Sunday, 22 February 2015

Is ANT & DEC'S SATURDAY NIGHT TAKEAWAY still the show to order?

Sunday, 22 February 2015

ITV's light entertainment extravaganza Ant & Dec's Saturday Night Takeaway (hereafter SNT) is back for a twelfth series, and not before time after Harry Hill's Stars in their Eyes flopped. Truth is, ITV have a tough time finding a weekend ratings winner whenever X Factor's off-air, with the exception of Ant & Dec's two other shows (I'm a Celebrity, Britain's Got Talent), so they'll be glad SNT's back—and its only serious rival is BBC1's The Voice, which will surely fade in the ratings now the Blind Audition rounds are over. But is SNT actually any good, when you examine it? Or does the charisma of the Geordie duo cover a lot of cracks?

SNT has always been an amalgam of hits from light entertainment's chequered past, but its biggest influence is the BBC's Noel's House Party with a twist of Channel 4's Don't Forget Your Toothbrush from the 1990s. It's very much a throwback to the 'shiny floor' weekend programming Ant and Dec grew up watching as teenagers, really—but updating old ideas has worked for SNT, as it could never be considered trailblazing.

Each show is divided into segments, and their running order rarely alters. There's the amusing bit where someone in the studio audience is dragged out of his or her seat, to be lightly embarrassed by Ant and Dec as details of their lives are brought into the open—usually in the form of recorded VTs with friends/family/workmates, or a quiz-based scenario featuring the same. It's very much an appetiser, but I always get the feeling it's only really working for the person being surprised, and those who know them. While you can sympathise with dirty laundry being aired to the nation, and someone's white lies being exposed for all to hear, there's only so much I can watch.

The jewel in the crown of SNT is the weekly pranks on celebrities, "Ant & Dec Undercover", which either feature full-blown Beadle's About-style situations (which involve Ant & Dec in heavy makeup making a celeb's day hell), or alternatively have a famous person under the control of the Geordie duo via earpiece (technically, the "I'm a Celebrity... Get Out of Me Ear!" segment). Like all pranks, they're hit-and-miss in content and outcome, and always look better when being previewed, but in general this segment's reason enough to watch SNT. I've been known to record the show and fast-forward to the Undercover hoax, then go no further.

"Ant versus Dec" is a long-running segment where the hosts compete in an elaborate physical challenge, usually outdoors and involving heights. The ambition of the stunts is commendable, but after so many years doing SNT I find it harder to believe Ant & Dec have any serious issue with heights now. Shouldn't they be inured to it, even slightly? And, for awhile, I just didn't really see the point of this part of the show, so I'm pleased the 2015 series has added the idea that home viewers 50/50 vote for their winner, and a random member of 'Team Ant' or 'Team Dec' wins £1,000 at the end. Oh, and it also means a chance to see the gorgeous ex-Pussycat Doll Ashley Roberts, who presents this segment because Ant & Dec take a backseat—although the fact Ant's married and Dec's engaged now means the flirting with Ashley's likely to be toned down.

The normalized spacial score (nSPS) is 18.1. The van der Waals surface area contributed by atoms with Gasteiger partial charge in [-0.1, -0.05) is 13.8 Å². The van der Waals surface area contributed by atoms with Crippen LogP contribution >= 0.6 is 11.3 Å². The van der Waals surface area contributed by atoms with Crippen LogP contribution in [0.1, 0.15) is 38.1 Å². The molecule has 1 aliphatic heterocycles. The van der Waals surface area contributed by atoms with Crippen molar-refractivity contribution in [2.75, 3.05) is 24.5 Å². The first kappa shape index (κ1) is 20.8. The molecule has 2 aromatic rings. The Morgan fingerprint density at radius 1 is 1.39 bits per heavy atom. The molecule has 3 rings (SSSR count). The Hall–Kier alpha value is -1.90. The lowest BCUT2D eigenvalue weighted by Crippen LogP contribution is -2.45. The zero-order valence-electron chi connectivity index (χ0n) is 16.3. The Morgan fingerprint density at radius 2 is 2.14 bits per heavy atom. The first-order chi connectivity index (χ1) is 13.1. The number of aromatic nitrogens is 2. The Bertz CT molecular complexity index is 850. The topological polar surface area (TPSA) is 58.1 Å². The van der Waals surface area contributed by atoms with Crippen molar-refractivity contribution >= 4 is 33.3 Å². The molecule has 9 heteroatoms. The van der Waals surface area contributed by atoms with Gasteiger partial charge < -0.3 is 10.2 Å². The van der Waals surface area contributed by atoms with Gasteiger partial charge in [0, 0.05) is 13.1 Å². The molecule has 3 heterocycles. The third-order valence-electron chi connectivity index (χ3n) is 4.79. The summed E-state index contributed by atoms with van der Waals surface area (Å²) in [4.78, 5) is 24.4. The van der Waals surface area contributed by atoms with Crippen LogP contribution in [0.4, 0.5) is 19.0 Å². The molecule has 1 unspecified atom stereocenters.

There was a time when "Little Ant & Dec" was a very popular segment of the show, but I've cooled on it considerably. This is where two kids (broadly similar in appearance to Ant & Dec) are sent to interview celebrities in their namesake's place. The idea is that two cheeky children can ask impertinent or risqué questions to famous people, and get away with it because of their age—and when it works, it's still quite funny. But I don't think it's worked that well for awhile now; perhaps because they changed the Little Ant & Dec's when SNT returned after a four-year break? But more likely the scripts aren't as good, and the celebrity targets have better media training to deal with a TV show doing 'stunts' like this. Still, there can occasionally be the odd good line, or celebrity reaction to something silly being asked.

Of course, the big finale game and raison d'etre of SNT is the "Win the Ads" game, where someone in the studio audience answers questions on the week's news and current events, in the hope of winning products advertised during the breaks of a popular ITV show. This portion of the show isn't much of a finale, which is why "The End of the Show-Show" was perhaps created, to end things with something more spectacular where Ant & Dec get involved musical routine with a famous act.

There are other aspects of SNT, like the "Super Computer" and use of a guest announcer every week, but those are the key ones the show has relied on since it began in 2002. Other games and format changes have come and gone, but I'm surprised there aren't bigger changes its year. To a large extent, SNT does indeed rely on its hosts to keep everything going, and I doubt the show would still be around if they weren't presenting. It also helped that SNT took four years off, and nothing came close to replacing it, so audiences are grateful it's around. You'll have your favourite segments, and it's tempting to record the show to skip the ad breaks and dull bits, but as a family-friendly Saturday show that has some money behind it, it's hard to fault SNT. It'll be most people's takeaway of choice for a few years to come.

Saturdays, ITV